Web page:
This weekend is our annual Singing Our Faith service where we sing songs & hymns which have special meaning to those that have nominated them. We couldn't sing all the songs/hymns that were nominated so thought we would share some more here.
And Did Those Feet in Ancient Times
One of Carol W's favourites. She said "the words written in the 17/18 hundreds say that God is wanted everywhere"
What verses would you add for today, here in Australia?
How Great is Our God
This is one chosen by Justin.
Here I Am Lord
This is what Jillian says about this song: "I first remember singing this song on a church camp in about 2001. It was about the time that we had just chartered our MOPS group. At that stage of my life, I really felt God calling me to be a volunteer for him. Singing that song, was my personal offering of myself to God, to be used to start our MOPS group & whatever else He called me to. Who knew when we started our MOPS group, where it would lead me? I still find the chorus very powerful, often getting my best ideas at night and will try to follow God as he leads me & will hold His people in my heart."
This is a song that Georgia taught to us earlier in the year because she likes singing this one at school.
This is one of Sarah's favourites.
There's a Light Upon the Mountains
Nominated by Lorna
To God be the Glory
Another of Lorna's favourites.
Do you have a favourite hymn or song?
This morning we sang hymns and songs that hold special meaning to those who chose them. We couldn't sing all the songs/hymns that were suggested, so we thought we would share a few more here.
One of Tricia's favourites. It can be sung with eyes closed as a prayer. Without accompaniment and repeated often, it is like an ancient chant.
This is also one of Jillian's favourites. She remembers singing it at NCYC 97 in Launceston, Tasmania. It is is extremely powerful & moving when it is being sung with about 2000 other people!
Another one of Tricia M's favourites. “Holy words, long preserved for our walk in this world is the first line of this song. It is so amazing that the ancient words of scripture still help us through our lives today. I love that the documents which ground our faith have been sung about for millennia and that people continue to write songs of praise, making them new and relevant for each generation."
Shout to the Lord
One of Bec's favourites which we sang last year: "This song was my choice for our wedding day, when I not only celebrated my love for Cam but to sing our praise to the Lord for this great gift and special day and all the blessings he had given us."
In Heavenly Love Abiding
One of Dell's favourites. "Nothing can hurt you - have the faith"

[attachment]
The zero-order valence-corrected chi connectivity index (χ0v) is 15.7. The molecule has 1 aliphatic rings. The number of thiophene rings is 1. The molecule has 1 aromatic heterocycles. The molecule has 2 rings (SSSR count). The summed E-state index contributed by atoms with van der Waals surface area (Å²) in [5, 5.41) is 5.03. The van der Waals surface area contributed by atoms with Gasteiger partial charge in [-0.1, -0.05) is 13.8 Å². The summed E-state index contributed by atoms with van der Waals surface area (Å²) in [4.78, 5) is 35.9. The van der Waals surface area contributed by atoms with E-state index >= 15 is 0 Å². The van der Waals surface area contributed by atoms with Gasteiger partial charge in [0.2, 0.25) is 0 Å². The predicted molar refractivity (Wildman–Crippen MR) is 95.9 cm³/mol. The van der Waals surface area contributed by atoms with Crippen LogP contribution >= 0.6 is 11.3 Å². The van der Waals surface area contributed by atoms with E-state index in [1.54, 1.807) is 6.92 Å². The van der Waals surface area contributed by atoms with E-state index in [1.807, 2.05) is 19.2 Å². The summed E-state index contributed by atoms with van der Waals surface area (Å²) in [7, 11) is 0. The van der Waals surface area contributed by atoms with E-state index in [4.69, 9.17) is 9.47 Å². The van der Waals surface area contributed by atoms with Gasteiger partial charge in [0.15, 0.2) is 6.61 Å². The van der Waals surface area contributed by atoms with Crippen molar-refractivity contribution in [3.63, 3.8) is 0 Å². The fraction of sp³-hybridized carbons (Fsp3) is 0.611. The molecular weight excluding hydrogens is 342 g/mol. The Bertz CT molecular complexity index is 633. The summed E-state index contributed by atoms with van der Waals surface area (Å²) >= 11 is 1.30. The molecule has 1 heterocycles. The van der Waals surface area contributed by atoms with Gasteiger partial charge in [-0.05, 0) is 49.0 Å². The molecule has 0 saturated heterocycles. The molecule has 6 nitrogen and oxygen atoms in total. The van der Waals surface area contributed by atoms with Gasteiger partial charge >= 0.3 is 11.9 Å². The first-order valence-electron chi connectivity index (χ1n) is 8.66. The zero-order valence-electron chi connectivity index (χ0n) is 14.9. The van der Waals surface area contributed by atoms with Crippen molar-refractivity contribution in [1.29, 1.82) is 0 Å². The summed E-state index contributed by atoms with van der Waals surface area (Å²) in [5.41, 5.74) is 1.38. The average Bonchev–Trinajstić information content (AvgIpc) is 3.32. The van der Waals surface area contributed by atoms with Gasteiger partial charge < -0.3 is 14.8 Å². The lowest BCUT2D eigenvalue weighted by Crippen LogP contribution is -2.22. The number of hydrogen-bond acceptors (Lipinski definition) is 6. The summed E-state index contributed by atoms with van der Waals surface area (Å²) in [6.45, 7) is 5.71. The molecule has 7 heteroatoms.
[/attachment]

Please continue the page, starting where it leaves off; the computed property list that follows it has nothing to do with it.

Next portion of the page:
Be Strong & Courageous
One Kerry chose last year and Sienna chose this year.
Here is what Kerry says about it: "When Ebony was 3, she became very ill. Words like Leukaemia, Anaemia etc etc were being told to us. There was this feeling of absolute helplessness during this time. Even though I felt helpless, a deep dependence on God became very real. There’s a line in this song “do not fear the sickness”, that brings me to tears every time we do this in church. God does carry us and replaces our fear with an amazing peace that passes all understanding. We can’t avoid these situations but we can go through them being carried by God. I still am blown away for the love and support that this congregation gave to us during that time. Bless you all!"
Do you have a favourite hymn or song? We would love to hear what it is and why you like it.
Our Sunday School year begins, giving us the opportunity to learn more about the faith in God of our Bible heros. Past lessons have shown us that God (and Jesus) were there from the beginning.
With the creation story we did interesting science experiments –there are some budding scientists in our group. Our God is great.
The story of our hero David is always popular to act out as he defeats Goliath. The boys tested their stone (paper) throwing skills aiming at our giant (paper). God was with David and he is along side us.
We found the children had great acting skills as they retold the story of our heroine, Queen Esther. They learnt that God guided those who trusted Him.
With the lesson on Forgiveness, Jesus said to forgive 70 x 7. Our paper chain was very long but we still needed to x it by 7. That’s how many times we need to forgive. We wrote out things that we were sorry for and then we burnt them. They went up in smoke & we believed God forgives and forgets.
When we looked at Jesus’ words “What will it profit them if they gain the whole world but forfeit their life”, we talked about how having lots of “things” doesn’t make us happy because we’re too busy loving what we have & want instead of being thankful for what we do have. We looked at being prepared to help others. I was surprised at the children’s knowledge of first aid. We’re in good hands. We made a small first aid kit to take home.